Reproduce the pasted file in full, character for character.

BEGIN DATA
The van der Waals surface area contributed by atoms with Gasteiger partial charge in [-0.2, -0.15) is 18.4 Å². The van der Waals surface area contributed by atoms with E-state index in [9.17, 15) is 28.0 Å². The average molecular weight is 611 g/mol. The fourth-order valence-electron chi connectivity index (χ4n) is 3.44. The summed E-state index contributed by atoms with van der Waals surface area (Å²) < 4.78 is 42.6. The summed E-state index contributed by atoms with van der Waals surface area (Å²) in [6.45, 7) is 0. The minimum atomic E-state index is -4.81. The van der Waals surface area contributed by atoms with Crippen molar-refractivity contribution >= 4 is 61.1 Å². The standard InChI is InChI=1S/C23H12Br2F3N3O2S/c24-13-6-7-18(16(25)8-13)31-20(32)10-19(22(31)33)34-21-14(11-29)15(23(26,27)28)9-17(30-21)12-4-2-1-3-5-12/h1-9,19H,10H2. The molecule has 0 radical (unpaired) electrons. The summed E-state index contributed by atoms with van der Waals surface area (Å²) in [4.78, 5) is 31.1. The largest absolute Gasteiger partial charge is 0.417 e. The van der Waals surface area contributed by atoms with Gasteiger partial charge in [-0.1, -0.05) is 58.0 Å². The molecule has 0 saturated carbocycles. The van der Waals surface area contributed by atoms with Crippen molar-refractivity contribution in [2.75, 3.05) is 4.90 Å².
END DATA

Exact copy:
The van der Waals surface area contributed by atoms with Gasteiger partial charge in [-0.2, -0.15) is 18.4 Å². The van der Waals surface area contributed by atoms with E-state index in [9.17, 15) is 28.0 Å². The average molecular weight is 611 g/mol. The fourth-order valence-electron chi connectivity index (χ4n) is 3.44. The summed E-state index contributed by atoms with van der Waals surface area (Å²) < 4.78 is 42.6. The summed E-state index contributed by atoms with van der Waals surface area (Å²) in [6.45, 7) is 0. The minimum atomic E-state index is -4.81. The van der Waals surface area contributed by atoms with Crippen molar-refractivity contribution >= 4 is 61.1 Å². The standard InChI is InChI=1S/C23H12Br2F3N3O2S/c24-13-6-7-18(16(25)8-13)31-20(32)10-19(22(31)33)34-21-14(11-29)15(23(26,27)28)9-17(30-21)12-4-2-1-3-5-12/h1-9,19H,10H2. The molecule has 0 radical (unpaired) electrons. The summed E-state index contributed by atoms with van der Waals surface area (Å²) in [4.78, 5) is 31.1. The largest absolute Gasteiger partial charge is 0.417 e. The van der Waals surface area contributed by atoms with Gasteiger partial charge in [-0.1, -0.05) is 58.0 Å². The molecule has 0 saturated carbocycles. The van der Waals surface area contributed by atoms with Crippen molar-refractivity contribution in [2.75, 3.05) is 4.90 Å².